Monday, January 26, 2015

Russian convicted of violating propaganda law for running LGBT youth site; a little club news

A judge in Russia has convicted someone of violating the country’s anti-gay propaganda law for running a website for LGBT youth, the “Children 404 Project”, which still has a page in Russian on Facebook, here. On the Internet, "404" usually means "not found". 
Yelena Klimova was fined about $780.  The judge refused to postpone the trial despite the apparent non-availability of the defendant’s attorney.  Michael Lavers has a story on the Washington Blade Friday here
The main result of the law still seems to be the indirect condoning of vigilante violence, and the closing of clubs because of harassment.   The Blade results some people seeking asylum (previous stories) and it isn’t yet clear how dependent asylum processing might become on sponsorship, in the future, as the idea is rarely discussed openly.
A question remains, can an “out” LGBT person safely visit Russia?  It appears that social media pages and websites of westerners are readily available in Russia (there appears to be less attempt to block them than in China) and I wonder if they could be used to detain visitors who might try to visit for legitimate tourism.  Yet, a lot of heterosexual business people with no ties to the LGBT community find Russia “hip”, even given economic problems recently and Putin’s aggression in the Ukraine.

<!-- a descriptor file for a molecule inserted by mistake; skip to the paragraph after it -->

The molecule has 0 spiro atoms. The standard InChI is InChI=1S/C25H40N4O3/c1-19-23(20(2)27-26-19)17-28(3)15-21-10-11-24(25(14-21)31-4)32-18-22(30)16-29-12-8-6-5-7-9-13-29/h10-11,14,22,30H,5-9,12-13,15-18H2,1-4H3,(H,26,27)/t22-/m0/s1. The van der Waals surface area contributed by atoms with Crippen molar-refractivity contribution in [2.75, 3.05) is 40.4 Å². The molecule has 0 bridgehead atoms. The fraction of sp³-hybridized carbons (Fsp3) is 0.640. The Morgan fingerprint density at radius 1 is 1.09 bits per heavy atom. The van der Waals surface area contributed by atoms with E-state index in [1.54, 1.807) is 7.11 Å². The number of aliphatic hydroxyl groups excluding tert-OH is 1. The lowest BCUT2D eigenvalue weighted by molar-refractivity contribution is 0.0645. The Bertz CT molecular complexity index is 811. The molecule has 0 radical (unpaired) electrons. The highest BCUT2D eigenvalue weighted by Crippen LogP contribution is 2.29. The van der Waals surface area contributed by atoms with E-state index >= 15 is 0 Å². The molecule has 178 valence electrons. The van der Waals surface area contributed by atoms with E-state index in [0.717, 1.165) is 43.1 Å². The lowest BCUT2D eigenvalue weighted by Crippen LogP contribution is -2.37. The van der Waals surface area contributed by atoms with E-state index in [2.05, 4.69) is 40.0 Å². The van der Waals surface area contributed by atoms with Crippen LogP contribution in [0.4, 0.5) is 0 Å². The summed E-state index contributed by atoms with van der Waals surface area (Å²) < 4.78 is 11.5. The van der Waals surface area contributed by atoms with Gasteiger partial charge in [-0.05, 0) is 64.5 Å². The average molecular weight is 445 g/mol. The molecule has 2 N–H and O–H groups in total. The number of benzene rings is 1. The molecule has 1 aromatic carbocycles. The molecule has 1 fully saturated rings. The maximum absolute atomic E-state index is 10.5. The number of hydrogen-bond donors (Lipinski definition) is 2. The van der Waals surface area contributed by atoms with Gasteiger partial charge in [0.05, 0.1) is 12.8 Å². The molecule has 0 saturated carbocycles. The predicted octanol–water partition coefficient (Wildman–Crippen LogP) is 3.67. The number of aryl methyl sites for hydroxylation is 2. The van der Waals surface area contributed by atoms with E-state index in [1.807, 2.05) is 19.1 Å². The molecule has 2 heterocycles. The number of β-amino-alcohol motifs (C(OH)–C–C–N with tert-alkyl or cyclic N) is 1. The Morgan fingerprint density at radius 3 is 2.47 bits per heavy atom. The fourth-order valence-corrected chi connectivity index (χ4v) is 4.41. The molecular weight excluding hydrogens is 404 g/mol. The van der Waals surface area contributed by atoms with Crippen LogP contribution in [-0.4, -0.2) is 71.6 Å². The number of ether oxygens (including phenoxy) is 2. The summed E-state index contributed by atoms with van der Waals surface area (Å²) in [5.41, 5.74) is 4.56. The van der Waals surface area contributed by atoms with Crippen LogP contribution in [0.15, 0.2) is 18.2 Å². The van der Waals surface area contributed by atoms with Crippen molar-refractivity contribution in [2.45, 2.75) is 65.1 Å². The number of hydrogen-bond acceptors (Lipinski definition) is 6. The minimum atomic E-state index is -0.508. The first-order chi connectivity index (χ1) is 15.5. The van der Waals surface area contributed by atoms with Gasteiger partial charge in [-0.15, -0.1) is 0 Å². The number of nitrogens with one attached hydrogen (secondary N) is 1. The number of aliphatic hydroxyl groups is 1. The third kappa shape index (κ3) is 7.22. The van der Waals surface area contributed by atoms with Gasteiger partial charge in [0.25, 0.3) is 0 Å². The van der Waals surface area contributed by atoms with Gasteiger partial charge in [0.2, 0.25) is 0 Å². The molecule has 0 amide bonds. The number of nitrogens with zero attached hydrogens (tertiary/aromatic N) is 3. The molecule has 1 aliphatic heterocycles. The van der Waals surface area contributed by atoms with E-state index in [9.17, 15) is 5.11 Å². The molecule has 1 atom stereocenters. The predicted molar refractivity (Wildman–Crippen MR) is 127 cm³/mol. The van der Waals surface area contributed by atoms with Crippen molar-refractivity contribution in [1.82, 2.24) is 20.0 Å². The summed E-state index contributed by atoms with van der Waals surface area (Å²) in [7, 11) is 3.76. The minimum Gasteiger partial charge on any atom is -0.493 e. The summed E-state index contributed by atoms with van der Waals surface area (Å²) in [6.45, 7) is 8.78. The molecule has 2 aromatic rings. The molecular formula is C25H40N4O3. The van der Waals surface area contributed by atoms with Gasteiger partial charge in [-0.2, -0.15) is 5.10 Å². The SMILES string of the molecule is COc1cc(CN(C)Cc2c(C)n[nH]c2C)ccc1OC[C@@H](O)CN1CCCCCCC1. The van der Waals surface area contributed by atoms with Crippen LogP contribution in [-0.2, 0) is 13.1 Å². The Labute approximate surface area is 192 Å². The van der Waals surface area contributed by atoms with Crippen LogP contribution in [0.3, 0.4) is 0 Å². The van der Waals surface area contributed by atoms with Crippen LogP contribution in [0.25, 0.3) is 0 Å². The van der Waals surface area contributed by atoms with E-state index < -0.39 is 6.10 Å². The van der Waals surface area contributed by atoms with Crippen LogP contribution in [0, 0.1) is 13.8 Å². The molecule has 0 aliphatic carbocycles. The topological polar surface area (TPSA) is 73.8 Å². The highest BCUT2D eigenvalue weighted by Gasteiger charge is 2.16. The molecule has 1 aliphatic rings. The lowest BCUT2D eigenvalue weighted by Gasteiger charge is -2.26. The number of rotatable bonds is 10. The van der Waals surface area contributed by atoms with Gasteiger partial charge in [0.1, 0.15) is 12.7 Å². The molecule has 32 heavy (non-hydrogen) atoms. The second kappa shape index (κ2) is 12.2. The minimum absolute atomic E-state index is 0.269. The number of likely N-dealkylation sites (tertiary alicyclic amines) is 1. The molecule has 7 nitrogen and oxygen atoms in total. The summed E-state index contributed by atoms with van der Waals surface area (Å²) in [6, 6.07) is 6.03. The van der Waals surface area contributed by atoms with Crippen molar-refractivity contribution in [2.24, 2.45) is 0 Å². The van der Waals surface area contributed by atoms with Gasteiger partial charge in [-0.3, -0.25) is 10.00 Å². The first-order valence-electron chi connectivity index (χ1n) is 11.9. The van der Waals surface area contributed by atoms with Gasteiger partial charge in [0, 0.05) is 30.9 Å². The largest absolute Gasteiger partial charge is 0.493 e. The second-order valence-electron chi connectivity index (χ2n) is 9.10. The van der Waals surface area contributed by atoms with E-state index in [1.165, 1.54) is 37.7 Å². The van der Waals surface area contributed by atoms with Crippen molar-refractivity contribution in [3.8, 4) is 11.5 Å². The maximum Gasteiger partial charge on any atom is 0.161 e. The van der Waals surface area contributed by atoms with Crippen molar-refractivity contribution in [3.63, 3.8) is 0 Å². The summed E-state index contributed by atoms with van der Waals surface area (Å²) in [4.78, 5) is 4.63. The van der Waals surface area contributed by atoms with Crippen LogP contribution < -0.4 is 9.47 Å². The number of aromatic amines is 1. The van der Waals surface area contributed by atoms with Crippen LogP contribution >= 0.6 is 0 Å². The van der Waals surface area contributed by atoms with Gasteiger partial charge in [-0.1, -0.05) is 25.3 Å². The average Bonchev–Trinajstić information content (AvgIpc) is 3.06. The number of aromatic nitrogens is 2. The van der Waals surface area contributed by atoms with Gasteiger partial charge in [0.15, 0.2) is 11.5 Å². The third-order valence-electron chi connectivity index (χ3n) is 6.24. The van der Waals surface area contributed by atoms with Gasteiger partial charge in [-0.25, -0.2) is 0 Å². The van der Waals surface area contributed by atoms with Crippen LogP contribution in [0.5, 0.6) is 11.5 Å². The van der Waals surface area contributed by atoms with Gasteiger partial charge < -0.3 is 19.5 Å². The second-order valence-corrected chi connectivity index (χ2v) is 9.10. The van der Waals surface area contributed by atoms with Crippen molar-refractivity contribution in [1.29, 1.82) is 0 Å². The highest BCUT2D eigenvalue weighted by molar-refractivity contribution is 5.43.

I still think that the main reason for Russia’s attitude has to do with the low birth rate, and a notion young adults will find having children burdensome unless everyone has to do it.
On the local club front, I’m trying to find out when the new DC Eagle will open, since its Twitter feed shows a lot of construction progress,  The website says that after a previous move years ago, it opened at a new location without missing a beat.  Not this time.  (Update:  A new story in the Blade Jan. 26 says that new DC mayor Muriel Bowser spoke at a private "soft opening";  the grand opening has yet to be announced, link..) 
While in Philadelphia last week, I found a small place called UBar, SE of City Hall, during happy hour.   

Update:  Feb. 5

The DC Eagle says it is open Thurs-Sat.  It mentions a shoe dress code but does not yet mention a leather code.  But it is common for many leather bars to require leather for at least one weekend night a week.  For example, that was true in Minneapolis when I lived there.  It would be helpful if the website provided parking and transit information. 

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